Okay, in 1979 I was involved in the design and implementation of a new on-line student record system for a university and we did use four digit years, but we had the advantage of developing all new software and converting the data from old “flat” sequential tape file format to VSAM files. We were aware of the year 2000 and had the luxury of designing for it. Most programmers were faced with maintaining compatibility with older file formats or with older software. Sure, they could have done something but there has always been a major impediment to intelligent design: management. Systems could have coped with the date problem in the seventies or eighties or early nineties, but proper design and coding would have meant additional time which means additional cost. Upper management would never allow that, spending money now for a problem so far in the future. And what information systems professional would be so foolish as to put his career on the line by pointing out executive shortsightedness.. (Especially considering the comment, which I have heard quite often, “By the time 2000 gets here, I won’t be in this job anyway, so why put my neck on the chopping block now?”)
Ah, but eventually chickens do come home to roost and the year 2000 is quite close now. Many two digit date fields will cause no problem at all. Others will cause major problems. How do you tell one from the other? You have to examine every date field. You have to look at every program. You have to examine the code in those programs, thousands of lines of code, patched and modified over the years by multiple programmers, and determine how each date is used. You have to understand the interdependencies of all of your date fields in all of your programs in all of your systems. After performing that analysis, you can begin to decide on how to make changes to avoid problems. You have to write code to allow the computer to decide how to handle the dates. Oh, you will change them all to four digit fields? Okay, now you have to convert and rewrite all of your files. Oh, and change every program that uses those files. And every program that uses data passed on by those other programs. Oh, and your data file conversion routines... they’ll have to be able to know if the date should begin with 19 or 20 because your file might already have 21st century dates (this license expires in..., this mortgage is paid up in..., etc.)
And, of course, the year 2000 will not wait until after midnight on December 31, 1999. If you have a system that does sales or production forecasting that projects eighteen months ahead, your Y2K crisis will hit you in the second week of this coming summer.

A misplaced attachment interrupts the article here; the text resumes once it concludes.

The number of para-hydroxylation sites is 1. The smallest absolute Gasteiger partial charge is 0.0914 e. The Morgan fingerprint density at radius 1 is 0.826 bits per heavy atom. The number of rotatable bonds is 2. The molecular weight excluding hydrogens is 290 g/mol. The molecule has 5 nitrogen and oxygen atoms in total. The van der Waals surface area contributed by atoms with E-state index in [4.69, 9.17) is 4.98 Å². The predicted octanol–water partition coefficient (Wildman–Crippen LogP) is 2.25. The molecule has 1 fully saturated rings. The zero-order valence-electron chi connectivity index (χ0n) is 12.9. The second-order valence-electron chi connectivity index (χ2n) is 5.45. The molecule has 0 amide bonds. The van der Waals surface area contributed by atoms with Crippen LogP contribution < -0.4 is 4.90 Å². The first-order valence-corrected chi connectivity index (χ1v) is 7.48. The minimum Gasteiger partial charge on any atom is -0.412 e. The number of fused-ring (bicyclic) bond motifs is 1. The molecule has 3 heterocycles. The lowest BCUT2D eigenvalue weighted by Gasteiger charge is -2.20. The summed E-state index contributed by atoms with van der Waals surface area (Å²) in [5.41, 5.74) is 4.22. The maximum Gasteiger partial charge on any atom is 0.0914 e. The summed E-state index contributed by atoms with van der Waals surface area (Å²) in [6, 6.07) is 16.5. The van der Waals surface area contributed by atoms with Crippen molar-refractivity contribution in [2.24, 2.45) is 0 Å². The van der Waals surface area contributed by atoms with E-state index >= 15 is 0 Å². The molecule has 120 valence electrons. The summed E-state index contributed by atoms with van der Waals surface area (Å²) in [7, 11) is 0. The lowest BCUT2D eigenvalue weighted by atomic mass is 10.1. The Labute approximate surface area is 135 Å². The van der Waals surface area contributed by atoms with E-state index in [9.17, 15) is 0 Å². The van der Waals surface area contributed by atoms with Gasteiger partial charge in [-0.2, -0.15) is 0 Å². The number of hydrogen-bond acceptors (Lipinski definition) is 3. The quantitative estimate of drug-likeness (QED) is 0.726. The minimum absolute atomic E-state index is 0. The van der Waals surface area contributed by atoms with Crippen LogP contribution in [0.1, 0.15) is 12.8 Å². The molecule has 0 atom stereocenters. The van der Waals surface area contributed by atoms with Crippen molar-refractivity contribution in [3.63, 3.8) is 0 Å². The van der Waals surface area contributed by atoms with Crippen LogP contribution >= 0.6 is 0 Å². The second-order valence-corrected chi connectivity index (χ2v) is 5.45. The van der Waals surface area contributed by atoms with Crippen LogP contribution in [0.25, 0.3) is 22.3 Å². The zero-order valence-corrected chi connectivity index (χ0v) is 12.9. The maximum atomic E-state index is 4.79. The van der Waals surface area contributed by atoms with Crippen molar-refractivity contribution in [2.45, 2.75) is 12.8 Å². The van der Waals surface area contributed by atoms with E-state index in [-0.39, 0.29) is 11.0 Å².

The question is not one of adding 1 to 99 and getting 100. The question, rather, is what year is represented by 00 or 01 or 43? Is that 1900 or 2000, 1901 or 2001, 1943 or 2043? Is a payment dated 01/01/00 right on time or is it one hundred years past due? Sort these records by date. Duhhhh.... People can usually make sense of a date. If you see an expiration date on a can of soup that says “Best if used by 04/01/00” you know that you can safely put that item in your shopping cart. Based on context, you can decide that it means April of 2000 and not April of 1900. A computer cannot know that unless a programmer has written code to handle that. That is the year 2000 problem.
And although COBOL programs are capable of working with binary data and performing binary arithmatic, that has absolutely nothing to do with the Y2K problem. It is simply a question of whether or not the year has been stored as a four digit field. And, although a majority of the business programming that has to be modified was written in COBOL, it is not a COBOL problem, it is a data problem. Programs written in PL/I (or any other language) have the same problem. The roots of the problem, using a two digit representation of the year field, antedate COBOL (which only dates from the early sixties).
The Y2K problem is real and is serious, but right now I am just amazed at the ignorance displayed by this letter writer. Indeed, since he goes on to stridently admonish businesses that they should stop and investigate before throwing away fortunes, I can only characterize it as arrogant ignorance. I would expect that any student involved with computer studies at any post-secondary institution would have a reasonable understanding of the Y2K problem; that a math and computer major at Harvard would be so ignorant is absolutely appalling.